Lot 6
  • 6

Alfred Stieglitz

200,000 - 300,000 USD
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  • Alfred Stieglitz
  • Platinum Print
  • 16 x 20 inches
platinum print, signed and dated in pencil in the margin, 1915; accompanied by the original mount, signed, titled, dated, and inscribed ‘To Mr. and Mrs. Chas. J. Liebmann [sic]’ in pencil


The photographer to Aline and Charles Liebman

To their descendants

Christie's New York, 8 October 1993, Sale 7734, Lot 81


Greenough 393

Waldo Frank, et al., America and Alfred Stieglitz: A Collective Portrait (New York, 1934), pl. XIII-A

Doris Bry, Exhibition of Photographs by Alfred Stieglitz (National Gallery of Art, 1958), pl. 5 

Dorothy Norman, Alfred Stieglitz: An American Seer (New York, 1973), p. 12

Sarah Greenough and Juan Hamilton, Alfred Stieglitz: Photographs and Writings (National Gallery of Art, 1983), pl. 23

Peter Galassi, American Photography 1890-1965 from The Museum of Modern Art (The Museum of Modern Art, 1995), p. 97

Sarah Greenough, et al., Modern Art and America: Alfred Stieglitz and His New York Galleries (National Gallery of Art, 2000), pp. 4 and 184 

Pierre Apraxine and Lee Marks, Photographs from the Collection of the Gilman Paper Company (White Oak Press, 1985), pl. 153


This platinum print is on heavy paper with a slightly and pleasingly warm tonality. The details the photograph sets forth are exquisitely rendered. The fabric on the walls, the papery covering of the wasp nest, and the burnished metal bowl all have a three-dimensionality that is quite surprising. Stieglitz left a thin white border around the image; the top and upper right borders are a distinct gray tonality, and this is due to Stieglitz "burning" in (i. e. giving extra exposure to) the upper portion of the image, where the ceiling's skylight would have otherwise appeared too bright to blend into the composition harmoniously. There is a crease in the upper right corner of the image which breaks the emulsion very slightly. The photograph is otherwise in excellent condition. It is unusual to find a Stieglitz photograph that is signed on the image itself, as this print is. It is accompanied by the original mount that is boldly inscribed by the photographer in his characteristic hand.
In response to your inquiry, we are pleased to provide you with a general report of the condition of the property described above. Since we are not professional conservators or restorers, we urge you to consult with a restorer or conservator of your choice who will be better able to provide a detailed, professional report. Prospective buyers should inspect each lot to satisfy themselves as to condition and must understand that any statement made by Sotheby's is merely a subjective qualified opinion.

Catalogue Note

This well-known photograph of ‘291’ exemplifies the Stieglitz circle’s commitment to the progressive art theories of the time. Modernist drawings, an African sculpture, and a wasps’ nest were an unlikely combination in a Fifth Avenue gallery in 1915, but they demonstrated an approach to art that was bold and new.  As Edward Steichen remembered,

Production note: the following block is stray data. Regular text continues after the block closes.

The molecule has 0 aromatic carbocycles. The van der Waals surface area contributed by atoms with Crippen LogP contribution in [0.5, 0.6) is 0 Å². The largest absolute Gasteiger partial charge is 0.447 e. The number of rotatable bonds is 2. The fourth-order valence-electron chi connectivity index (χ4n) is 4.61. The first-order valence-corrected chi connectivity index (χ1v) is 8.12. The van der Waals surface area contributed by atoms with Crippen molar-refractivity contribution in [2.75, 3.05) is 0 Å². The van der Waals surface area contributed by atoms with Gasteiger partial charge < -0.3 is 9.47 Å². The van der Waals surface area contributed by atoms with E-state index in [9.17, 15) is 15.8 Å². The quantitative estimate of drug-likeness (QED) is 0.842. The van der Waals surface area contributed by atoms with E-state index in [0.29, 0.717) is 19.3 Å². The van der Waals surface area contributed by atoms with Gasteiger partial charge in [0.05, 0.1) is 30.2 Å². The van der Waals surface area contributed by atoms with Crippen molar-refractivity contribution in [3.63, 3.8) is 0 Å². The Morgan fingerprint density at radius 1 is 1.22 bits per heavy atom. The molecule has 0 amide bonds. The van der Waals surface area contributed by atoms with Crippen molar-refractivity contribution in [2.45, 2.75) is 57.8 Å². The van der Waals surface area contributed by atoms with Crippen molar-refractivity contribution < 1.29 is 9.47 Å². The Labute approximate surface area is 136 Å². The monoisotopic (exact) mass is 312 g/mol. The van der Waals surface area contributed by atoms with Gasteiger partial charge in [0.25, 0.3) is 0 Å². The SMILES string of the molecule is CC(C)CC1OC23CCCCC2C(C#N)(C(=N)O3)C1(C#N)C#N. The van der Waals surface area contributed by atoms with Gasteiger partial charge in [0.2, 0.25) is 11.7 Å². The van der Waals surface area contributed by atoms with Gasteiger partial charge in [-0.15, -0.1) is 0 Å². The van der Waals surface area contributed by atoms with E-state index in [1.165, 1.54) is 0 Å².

‘We had a few drawings by Braque and Picasso, and I determined that they would be fine material for the next exhibition.  I bought some bolts of cheesecloth . . . and we covered the dust-darkened walls with it . . .Then I hung the few Braques and Picassos on the walls and several of the more or less related African sculptures with them.  The place looked clean, fresh, and alive again, but I felt something was missing . . . When I mentioned this, [Emil] Zoler said he had a big wasp’s nest in fine condition.  A wasp’s nest was perfect, especially in relationship to the Cubism we had on the wall, and it was brought in’ (A Life in Photography, Chapter 5, unpaginated).    

As Helen Shannon proposes in her essay ‘African Art, 1914: The Root of Modern Art,’ to which this entry is indebted, the photograph offered here functions as a kind of artistic manifesto. Two Picasso drawings—Still Life: Bottle and Glass on Table (1912), and Violin (circa 1912)—flank a Kota reliquary figure, whose shapes are echoed in the drawings and the organic forms of the brass bowl and wasps’ nest.  Stieglitz had been among the first in America to promote Picasso’s work, and in 1914, he had mounted a ground-breaking exhibition of African sculpture, an innovation outside of ethnography circles. As Shannon writes, this meshing of cultures, different decades, and the natural world calls into question the traditional distinctions between Western and ‘primitive’ societies, and between high and low art (Modern Art and America: Alfred Stieglitz and His New York Galleries, pp. 178-9).   

The photograph offered here was acquired directly from Stieglitz by Charles and Aline Liebman, forward-thinking arts patrons and the original owners of Stieglitz’s ‘Out of Window—291,’ Lot 8 in the present sale. 

In Alfred Stieglitz: The Key Set, Greenough locates five other prints of this image: at the National Gallery of Art; The Metropolitan Museum of Art; The Museum of Modern Art; Philadelphia Museum of Art; and one formerly in the Gilman Paper Company Collection, sold in these rooms in 2006.